Third Party Reviewed Standard Lenses
Manual Focus K Mount
Model
Vivitar Auto Macro 55mm f/2.8
Ricoh XR Rikenon 50mm f/2 S

Using M and earlier lenses on a DSLR

All the lenses listed thus far are manual focus and also have no electronic contacts. As they cannot communicate with the DSLR camera bodies they are used with stop down metering. The process is very simple, for bayonet lenses just focus at open aperture, then set the aperture required on the lens, press the green button on the back of the camera and the lens will stop down with the camera body providing the correct shutter speed.

For M42 screw thread lenses first fit a Pentax Adapter K to the lens, then bayonet it onto the camera and follow the intructions as above. Subsequently, to change screw thread lense they can be unscrewed to remove and another screwed in just as if a screw thread camera were being used. Effectively we are temporarily modicfying a bayonet camera into a screw thread camera.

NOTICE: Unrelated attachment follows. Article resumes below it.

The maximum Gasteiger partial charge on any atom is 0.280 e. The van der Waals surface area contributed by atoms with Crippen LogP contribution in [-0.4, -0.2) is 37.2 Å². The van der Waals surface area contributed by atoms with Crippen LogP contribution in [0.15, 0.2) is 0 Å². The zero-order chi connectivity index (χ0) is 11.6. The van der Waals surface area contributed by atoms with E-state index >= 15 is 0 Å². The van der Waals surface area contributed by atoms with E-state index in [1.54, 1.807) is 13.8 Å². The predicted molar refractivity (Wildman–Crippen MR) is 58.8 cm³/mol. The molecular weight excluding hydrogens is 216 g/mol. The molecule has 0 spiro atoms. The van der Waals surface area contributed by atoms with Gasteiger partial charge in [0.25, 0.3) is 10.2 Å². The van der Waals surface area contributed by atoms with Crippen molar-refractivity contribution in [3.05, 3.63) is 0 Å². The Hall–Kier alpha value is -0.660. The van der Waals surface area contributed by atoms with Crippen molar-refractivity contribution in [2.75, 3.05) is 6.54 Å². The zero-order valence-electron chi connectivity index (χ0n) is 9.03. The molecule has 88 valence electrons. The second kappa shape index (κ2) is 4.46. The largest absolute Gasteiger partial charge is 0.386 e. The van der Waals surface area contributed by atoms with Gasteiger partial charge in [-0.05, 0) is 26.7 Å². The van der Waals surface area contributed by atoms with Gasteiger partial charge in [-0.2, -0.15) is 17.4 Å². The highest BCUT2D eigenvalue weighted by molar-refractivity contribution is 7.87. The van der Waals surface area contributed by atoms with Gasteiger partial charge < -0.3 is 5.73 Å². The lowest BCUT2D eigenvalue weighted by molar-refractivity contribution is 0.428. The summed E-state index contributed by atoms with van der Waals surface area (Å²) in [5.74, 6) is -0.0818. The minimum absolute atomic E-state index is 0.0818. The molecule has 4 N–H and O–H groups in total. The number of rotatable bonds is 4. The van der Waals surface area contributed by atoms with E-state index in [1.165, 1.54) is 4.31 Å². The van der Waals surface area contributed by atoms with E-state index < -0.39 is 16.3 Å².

For the very early 37mm screw thread Asahiflex lenses there was an adapter to use them on the M42 screw thread cameras, but these lenses are regarded largely as collectors items and are unlikely to be in regular use. However, just starting with M42 lenses and all that follow, we can enjoy a reservoir of usable lenses from 1957 onwards, some 67 years of compatibility!


Part Two of this article will cover the MF and AF lenses that have electronic contacts that can communicate with the camera body. This will cover the A series MF lenses and all the AF lenses that follow.

Pentax 50mm Standard Lenses - Part Two


Members gallery photos using: smc PENTAX-M 50mm F1.7